Failure of resorbable plates and screws in an ovine model of anterior cervical discectomy and fusion.

By London Spine

Failure of resorbable plates and screws in an ovine model of anterior cervical discectomy and fusion.

Spine J. 2011 Jul 19;

Authors: Lyons AS, Sherman BP, Puttlitz CM, Patel VV, Abjornson C, Turner AS, Seim HB, Burger EL, Lindley EM

BACKGROUND CONTEXT: Containment plates are often placed anteriorly in anterior cervical discectomy and fusion (ACDF) to provide stability and prevent migration of the interbody device or autograft. The main advantage of a bioresorbable plate over the typical metallic plate is that it will resorb after fusion has occurred, thus mitigating any long-term instrumentation-related complications. Furthermore, the plates are radiolucent, allowing complete visualization of the fusion site and eliminating imaging artifact. PURPOSE: To evaluate radiographic fusion, mechanical success rates, and histologic characteristics of a bioresorbable containment plate and screws in a 3-month ovine model of ACDF. STUDY DESIGN: An in vivo prospective analysis of resorbable anterior cervical plates and screws for use in ACDF in an ovine model. METHODS: Six sheep underwent C2-C3 and C4-C5 discectomies. Fusions were performed using a polyetheretherketone cage filled with autograft bone. A polymeric plate (70/30 poly-dl-lactic acid), and four screws were placed over an intervertebral disc spacer at each of these two levels. After 3 months, the animals were euthanized and radiographically imaged. Radiographs were analyzed for fusion and instrumentation failures. Functional spinal units were harvested for histologic processing and evaluation. RESULTS: Radiographic fusion was noted in three of the 12 levels with no evidence of device failure at any of the levels. However, at necropsy, it was observed that six of the 12 specimens had either a broken screw or a cracked plate. These gross observations were confirmed within the histologic sections. Fusion was verified histologically at C2-C3 in three of the six sheep; none of the fusions were successful at C4-C5. Histologic analysis also found that the tissue surrounding the plate and disc spacer consisted of vascularized fibrous tissue with islands of active woven bone. Inflammatory cells were rarely observed. CONCLUSIONS: Although the bioresorbable plates and screws did not elicit an iatrogenic tissue response, a high percentage of them failed mechanically. This phenomenon was difficult to observe radiographically, as the radiolucent markers were not able to convey these instrumentation failures. Additionally, there was only a 25% fusion rate. These findings suggest that resorbable implant materials with the current biomechanical and chemical properties are inadequate for cervical fusion. The results of this study strongly suggest that radiographic outcomes alone may not be adequate and that gross or histologic methods should accompany radiographs in studies of bioresorbable materials in animal models.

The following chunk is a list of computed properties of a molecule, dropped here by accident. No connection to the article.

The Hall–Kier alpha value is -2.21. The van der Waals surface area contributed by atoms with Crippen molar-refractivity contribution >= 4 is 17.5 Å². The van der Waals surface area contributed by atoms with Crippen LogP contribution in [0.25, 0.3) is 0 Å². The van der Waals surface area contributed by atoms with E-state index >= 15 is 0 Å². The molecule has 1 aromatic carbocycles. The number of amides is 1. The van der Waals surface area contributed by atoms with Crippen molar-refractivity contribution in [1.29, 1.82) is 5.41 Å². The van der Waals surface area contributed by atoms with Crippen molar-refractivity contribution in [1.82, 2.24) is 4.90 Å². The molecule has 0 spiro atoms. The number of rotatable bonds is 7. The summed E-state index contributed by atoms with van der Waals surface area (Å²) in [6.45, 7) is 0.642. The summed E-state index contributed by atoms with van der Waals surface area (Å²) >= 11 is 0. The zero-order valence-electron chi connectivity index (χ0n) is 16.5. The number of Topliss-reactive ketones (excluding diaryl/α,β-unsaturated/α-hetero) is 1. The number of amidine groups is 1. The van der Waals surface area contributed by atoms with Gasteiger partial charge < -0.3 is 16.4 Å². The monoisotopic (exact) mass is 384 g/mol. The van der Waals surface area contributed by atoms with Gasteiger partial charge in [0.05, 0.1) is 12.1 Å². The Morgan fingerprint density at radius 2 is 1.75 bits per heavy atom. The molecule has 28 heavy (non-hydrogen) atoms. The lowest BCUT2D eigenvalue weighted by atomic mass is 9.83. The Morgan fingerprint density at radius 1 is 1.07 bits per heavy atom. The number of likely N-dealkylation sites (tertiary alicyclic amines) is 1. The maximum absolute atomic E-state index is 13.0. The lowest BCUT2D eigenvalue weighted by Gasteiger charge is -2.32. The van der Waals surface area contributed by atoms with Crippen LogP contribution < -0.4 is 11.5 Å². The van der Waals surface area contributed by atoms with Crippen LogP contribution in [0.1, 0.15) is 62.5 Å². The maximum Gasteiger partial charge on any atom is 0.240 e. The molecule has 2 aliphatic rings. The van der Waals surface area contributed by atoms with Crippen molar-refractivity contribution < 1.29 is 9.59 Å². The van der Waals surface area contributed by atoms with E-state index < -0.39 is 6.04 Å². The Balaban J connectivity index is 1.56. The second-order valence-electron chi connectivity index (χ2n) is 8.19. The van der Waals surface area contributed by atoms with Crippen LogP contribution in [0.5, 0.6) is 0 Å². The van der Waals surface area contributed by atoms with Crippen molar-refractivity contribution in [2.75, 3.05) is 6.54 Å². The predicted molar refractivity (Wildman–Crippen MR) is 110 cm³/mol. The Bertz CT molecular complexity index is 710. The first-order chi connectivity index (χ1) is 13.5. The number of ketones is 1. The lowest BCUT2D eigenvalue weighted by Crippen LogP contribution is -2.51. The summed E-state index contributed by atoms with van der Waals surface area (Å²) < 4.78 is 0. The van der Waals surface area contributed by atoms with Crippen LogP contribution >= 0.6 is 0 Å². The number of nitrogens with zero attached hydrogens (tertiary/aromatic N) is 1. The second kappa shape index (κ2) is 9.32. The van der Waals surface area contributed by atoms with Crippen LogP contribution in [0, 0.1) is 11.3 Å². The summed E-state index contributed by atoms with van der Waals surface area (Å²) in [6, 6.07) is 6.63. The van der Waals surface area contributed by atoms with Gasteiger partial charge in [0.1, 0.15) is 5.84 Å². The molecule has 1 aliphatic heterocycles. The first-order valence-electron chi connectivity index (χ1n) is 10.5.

PMID: 21775217 [PubMed – as supplied by publisher]